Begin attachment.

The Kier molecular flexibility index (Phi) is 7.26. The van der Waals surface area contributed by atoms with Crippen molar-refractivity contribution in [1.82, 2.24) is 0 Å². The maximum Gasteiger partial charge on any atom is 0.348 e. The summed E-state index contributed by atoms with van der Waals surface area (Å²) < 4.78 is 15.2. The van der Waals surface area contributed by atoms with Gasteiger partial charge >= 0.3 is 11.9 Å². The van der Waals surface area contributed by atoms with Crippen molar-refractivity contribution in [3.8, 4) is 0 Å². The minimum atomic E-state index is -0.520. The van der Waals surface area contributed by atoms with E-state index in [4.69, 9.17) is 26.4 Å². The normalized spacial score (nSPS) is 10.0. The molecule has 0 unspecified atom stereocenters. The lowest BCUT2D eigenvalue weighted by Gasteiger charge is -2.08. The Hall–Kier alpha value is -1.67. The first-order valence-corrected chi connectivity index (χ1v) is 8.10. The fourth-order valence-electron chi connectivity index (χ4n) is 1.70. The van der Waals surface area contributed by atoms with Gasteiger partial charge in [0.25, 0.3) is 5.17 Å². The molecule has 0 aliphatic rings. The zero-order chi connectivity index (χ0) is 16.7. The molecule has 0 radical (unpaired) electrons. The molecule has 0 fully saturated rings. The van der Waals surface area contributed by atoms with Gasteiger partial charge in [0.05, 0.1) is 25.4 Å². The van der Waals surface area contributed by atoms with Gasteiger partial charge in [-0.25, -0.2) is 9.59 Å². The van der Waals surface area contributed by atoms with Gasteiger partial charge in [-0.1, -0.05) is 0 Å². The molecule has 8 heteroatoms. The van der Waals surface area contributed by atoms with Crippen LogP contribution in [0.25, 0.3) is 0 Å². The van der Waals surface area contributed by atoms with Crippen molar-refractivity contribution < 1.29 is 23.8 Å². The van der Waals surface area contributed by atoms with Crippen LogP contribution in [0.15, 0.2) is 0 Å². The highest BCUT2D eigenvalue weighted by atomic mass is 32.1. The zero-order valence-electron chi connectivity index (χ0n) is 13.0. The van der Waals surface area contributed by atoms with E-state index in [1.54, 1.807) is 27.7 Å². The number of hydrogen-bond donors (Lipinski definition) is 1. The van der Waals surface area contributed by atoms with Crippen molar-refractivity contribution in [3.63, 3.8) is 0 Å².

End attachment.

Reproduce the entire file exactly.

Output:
The Kier molecular flexibility index (Phi) is 7.26. The van der Waals surface area contributed by atoms with Crippen molar-refractivity contribution in [1.82, 2.24) is 0 Å². The maximum Gasteiger partial charge on any atom is 0.348 e. The summed E-state index contributed by atoms with van der Waals surface area (Å²) < 4.78 is 15.2. The van der Waals surface area contributed by atoms with Gasteiger partial charge >= 0.3 is 11.9 Å². The van der Waals surface area contributed by atoms with Crippen molar-refractivity contribution in [3.8, 4) is 0 Å². The minimum atomic E-state index is -0.520. The van der Waals surface area contributed by atoms with E-state index in [4.69, 9.17) is 26.4 Å². The normalized spacial score (nSPS) is 10.0. The molecule has 0 unspecified atom stereocenters. The lowest BCUT2D eigenvalue weighted by Gasteiger charge is -2.08. The Hall–Kier alpha value is -1.67. The first-order valence-corrected chi connectivity index (χ1v) is 8.10. The fourth-order valence-electron chi connectivity index (χ4n) is 1.70. The van der Waals surface area contributed by atoms with Gasteiger partial charge in [0.25, 0.3) is 5.17 Å². The molecule has 0 aliphatic rings. The zero-order chi connectivity index (χ0) is 16.7. The molecule has 0 radical (unpaired) electrons. The molecule has 0 fully saturated rings. The van der Waals surface area contributed by atoms with Gasteiger partial charge in [0.05, 0.1) is 25.4 Å². The van der Waals surface area contributed by atoms with Gasteiger partial charge in [-0.25, -0.2) is 9.59 Å². The van der Waals surface area contributed by atoms with Gasteiger partial charge in [-0.1, -0.05) is 0 Å². The molecule has 8 heteroatoms. The van der Waals surface area contributed by atoms with Crippen LogP contribution in [0.25, 0.3) is 0 Å². The van der Waals surface area contributed by atoms with Crippen molar-refractivity contribution < 1.29 is 23.8 Å². The van der Waals surface area contributed by atoms with Crippen LogP contribution in [0.15, 0.2) is 0 Å². The highest BCUT2D eigenvalue weighted by atomic mass is 32.1. The zero-order valence-electron chi connectivity index (χ0n) is 13.0. The van der Waals surface area contributed by atoms with E-state index in [1.54, 1.807) is 27.7 Å². The number of hydrogen-bond donors (Lipinski definition) is 1. The van der Waals surface area contributed by atoms with Crippen molar-refractivity contribution in [3.63, 3.8) is 0 Å².